This GMAT Math practice question is a Permutation and Combination problem solving question and the concept tested is finding the outcomes when a set of coins are tossed simultaneously.

#### Question: Ten coins are tossed simultaneously. In how many of the outcomes will the third coin turn up a head?

- 2
^{10} - 2
^{9} - 3 * 2
^{8} - 3 * 2
^{9} - None of these

#### Video Explanation

Scroll for explanatory answer text#### Explanatory Answer

When a coin is tossed once, there are two outcomes. It can turn up a head or a tail.

When 10 coins are tossed simultaneously, the total number of outcomes = 2^{10}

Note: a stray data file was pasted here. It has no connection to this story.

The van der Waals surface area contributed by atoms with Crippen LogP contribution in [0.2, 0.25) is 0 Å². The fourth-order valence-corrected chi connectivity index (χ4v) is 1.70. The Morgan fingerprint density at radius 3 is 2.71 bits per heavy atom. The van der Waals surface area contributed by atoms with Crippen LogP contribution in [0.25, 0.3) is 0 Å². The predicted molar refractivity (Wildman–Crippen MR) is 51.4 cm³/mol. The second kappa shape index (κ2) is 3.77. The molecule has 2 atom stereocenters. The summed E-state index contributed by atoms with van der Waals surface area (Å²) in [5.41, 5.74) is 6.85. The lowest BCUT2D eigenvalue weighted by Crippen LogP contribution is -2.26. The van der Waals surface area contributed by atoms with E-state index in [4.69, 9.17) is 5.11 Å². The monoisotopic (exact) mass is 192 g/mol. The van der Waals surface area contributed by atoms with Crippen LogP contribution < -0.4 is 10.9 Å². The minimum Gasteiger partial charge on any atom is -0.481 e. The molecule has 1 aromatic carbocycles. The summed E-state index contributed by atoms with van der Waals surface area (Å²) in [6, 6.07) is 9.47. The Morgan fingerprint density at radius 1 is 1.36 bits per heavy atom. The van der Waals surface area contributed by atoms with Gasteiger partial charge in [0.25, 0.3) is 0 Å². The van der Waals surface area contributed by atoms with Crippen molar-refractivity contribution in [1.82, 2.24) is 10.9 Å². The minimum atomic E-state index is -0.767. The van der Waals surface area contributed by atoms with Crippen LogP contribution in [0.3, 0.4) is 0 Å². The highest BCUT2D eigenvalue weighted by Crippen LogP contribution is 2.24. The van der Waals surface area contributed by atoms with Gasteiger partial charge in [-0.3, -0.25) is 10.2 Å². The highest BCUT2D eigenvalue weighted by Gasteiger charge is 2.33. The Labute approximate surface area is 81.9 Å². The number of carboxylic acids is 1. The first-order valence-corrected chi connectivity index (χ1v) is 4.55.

Out of these, if the third coin has to turn up a head, then the number of possibilities for the third coin is only 1 as the outcome is fixed as head.

We need to find out what happens to the remaining 9 coins?

The remaining 9 coins can turn up either a head or a tail. Each of the 9 coins has 2 possibilities.

Number of outcomes for the remaining 9 coins = 2^{9}

∴ the number of outcomes in which the 3rd coin turns a head = 1 * 2^{9} = 2^{9}.

Choice D is the correct answer.

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